Marubeni Selling Gavilon to Viterra

Viterra Sees Expansion Opportunity in US by Acquiring Gavilon

Chris Clayton
By  Chris Clayton , DTN Ag Policy Editor
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Gavilon, based in Omaha, Nebraska, is being sold by its Japanese parent company to Netherlands-based Viterra, which is looking to expand its grain-trading footprint in the U.S. (DTN photo by Chris Clayton)

OMAHA (DTN) -- In a shake-up for agricultural commodity companies, Viterra Limited announced Wednesday it is acquiring most of the assets of rival Gavilon from Japan's Marubeni Corp. for $1.125 billion.

The move helps Marubeni get out of what turned out to be a bad purchase when it bought Gavilon nearly a decade ago. Viterra and its parent companies see the opportunity to increase their agricultural footprint in the United States with Gavilon's 120-plus grain elevators around the country.

Viterra, based in the Netherlands, is an agricultural commodity marketing company with operations in 37 countries, including more than 180 grain elevators in 14 countries. The company also owns more than 30 processing plants, including oil crushing, biodiesel facilities and mills. Viterra also owns 25 port terminals in nine countries.

Viterra is owned 49.99% by mining and commodity company Glencore, with another 39.99% of the company held by Canada Pension Plan Investments and 9.99% held by British Columbia Investment Management Corp.

Gavilon, based in Omaha, has a network of more than 120 grain elevators throughout the U.S., as well as operations in Mexico, South America, Europe and Asia. Gavilon also has some minority ownership in two port terminals in Oregon and Washington state. Gavilon reports the company employs about 2,000 people and is the second-largest grain handler in North America based on storage capacity.

In a news release, Viterra CEO David Mattiske said adding Gavilon's assets would support Viterra's long-term strategy to increase its presence in the U.S., citing the production and export value of U.S. agriculture. Viterra's owners Glencore and the Canadian pension fund had been looking for ways to expand in the U.S. and Australia, Reuters reported last November.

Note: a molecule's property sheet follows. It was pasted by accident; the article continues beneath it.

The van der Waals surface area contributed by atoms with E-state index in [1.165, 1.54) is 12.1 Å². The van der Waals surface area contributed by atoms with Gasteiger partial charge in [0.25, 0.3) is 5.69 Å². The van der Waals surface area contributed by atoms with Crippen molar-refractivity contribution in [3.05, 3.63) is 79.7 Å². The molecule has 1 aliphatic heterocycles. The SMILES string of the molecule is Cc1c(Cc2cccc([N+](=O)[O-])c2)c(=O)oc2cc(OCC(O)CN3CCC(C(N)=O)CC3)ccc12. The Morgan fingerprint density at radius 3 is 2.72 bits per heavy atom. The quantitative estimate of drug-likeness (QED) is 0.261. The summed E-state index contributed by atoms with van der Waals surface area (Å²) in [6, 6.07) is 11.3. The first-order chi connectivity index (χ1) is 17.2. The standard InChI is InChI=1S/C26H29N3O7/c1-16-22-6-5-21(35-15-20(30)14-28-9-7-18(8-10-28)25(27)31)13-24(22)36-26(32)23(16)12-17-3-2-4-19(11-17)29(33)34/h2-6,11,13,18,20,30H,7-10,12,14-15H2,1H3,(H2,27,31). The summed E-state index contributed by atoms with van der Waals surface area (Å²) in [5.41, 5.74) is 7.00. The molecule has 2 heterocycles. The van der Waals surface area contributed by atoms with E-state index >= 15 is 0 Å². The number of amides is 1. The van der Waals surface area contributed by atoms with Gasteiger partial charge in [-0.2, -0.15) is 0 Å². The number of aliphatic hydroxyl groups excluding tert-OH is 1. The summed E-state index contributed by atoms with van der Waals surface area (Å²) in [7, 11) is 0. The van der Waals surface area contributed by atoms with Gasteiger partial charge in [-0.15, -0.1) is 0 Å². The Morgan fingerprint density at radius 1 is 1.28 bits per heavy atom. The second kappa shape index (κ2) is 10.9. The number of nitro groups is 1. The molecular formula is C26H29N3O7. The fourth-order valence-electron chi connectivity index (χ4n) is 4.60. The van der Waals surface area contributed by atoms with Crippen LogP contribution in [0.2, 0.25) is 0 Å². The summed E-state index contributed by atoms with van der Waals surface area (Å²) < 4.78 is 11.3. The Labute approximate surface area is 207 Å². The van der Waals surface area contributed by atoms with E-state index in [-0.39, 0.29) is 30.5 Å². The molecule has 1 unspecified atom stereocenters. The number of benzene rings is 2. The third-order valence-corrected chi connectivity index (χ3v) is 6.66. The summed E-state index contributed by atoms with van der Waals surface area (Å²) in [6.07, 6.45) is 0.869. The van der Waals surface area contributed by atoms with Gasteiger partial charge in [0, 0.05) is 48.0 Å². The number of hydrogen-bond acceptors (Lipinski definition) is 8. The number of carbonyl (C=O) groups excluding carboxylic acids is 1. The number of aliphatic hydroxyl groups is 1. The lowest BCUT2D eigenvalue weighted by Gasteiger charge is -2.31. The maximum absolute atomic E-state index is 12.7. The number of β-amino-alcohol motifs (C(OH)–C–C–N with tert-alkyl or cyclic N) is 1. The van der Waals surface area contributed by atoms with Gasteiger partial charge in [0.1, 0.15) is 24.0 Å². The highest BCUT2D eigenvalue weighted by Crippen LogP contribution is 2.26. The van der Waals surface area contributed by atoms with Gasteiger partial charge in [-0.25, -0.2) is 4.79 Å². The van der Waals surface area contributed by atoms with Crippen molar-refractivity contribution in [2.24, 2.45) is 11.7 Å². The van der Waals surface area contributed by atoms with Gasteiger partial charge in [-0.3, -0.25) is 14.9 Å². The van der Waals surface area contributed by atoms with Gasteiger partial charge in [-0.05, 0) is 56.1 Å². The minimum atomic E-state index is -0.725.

"The combination of the Gavilon and Viterra origination businesses will enable us to provide more value and flexibility to our customers," Mattiske said. "We will be able to rapidly enhance our sustainable supply chains, provide higher levels of quality control and reliability, while creating exciting opportunities for our customers and employees."

Viterra expects the transaction would go through regulatory approval and be closed in the second half of this year.

Gavilon was created in 2008 by investors who acquired the ConAgra Trading Group. The Japanese trading group Marubeni bought Gavilon in 2013 for $2.7 billion but saw years of financial losses as grain prices fell. Gavilon suffered financial losses in fiscal years 2019 and 2020, but generated $300 million in profit in FY 2021, which ended March 31, 2021.

Marubeni stated the company's reevaluation of its grain business strategy and goals led the company to revisit its Gavilon purchase. "Under the circumstances of the uptrend in the grain supply industry and Gavilon's good outcomes recently, Marubeni recognized an opportunity to transfer Gavilon's grain business on appropriate terms and decided to conduct the transfer as it assessed it would be able to maximize its own consolidated asset value."

Reuters quoted Akira Terakawa, a senior executive vice president at Marubeni, saying at a press conference that Marubeni had a goal of becoming a global grain trader like Archer Daniels Midland or Cargill when it initially bought Gavilon, but that did not work out as Marubeni saw itself instead exposed to higher market risk.

"We have struggled also as our acquisition price was too high," Terakawa said. Reuters also cited Terakawa saying Marubeni's executives in Japan had a difficult time controlling Gavilon's grain business.

Marubeni stated the company is still looking to satisfy grain demand in Asia, especially for Japan. To do that, Marubeni will be holding on to some Gavilon assets. Eight grain elevators operated by Gavilon in northern states will be transferred to Columbia Grain International, a subsidiary of Marubeni. Part of the interest of a grain export terminal business in the Pacific Northwest that also is held by Gavilon will be transferred to Columbia Grain International as well.

Gavilon's fertilizer business also will be transferred to Marubeni America Corp., another subsidiary of Marubeni.

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Chris Clayton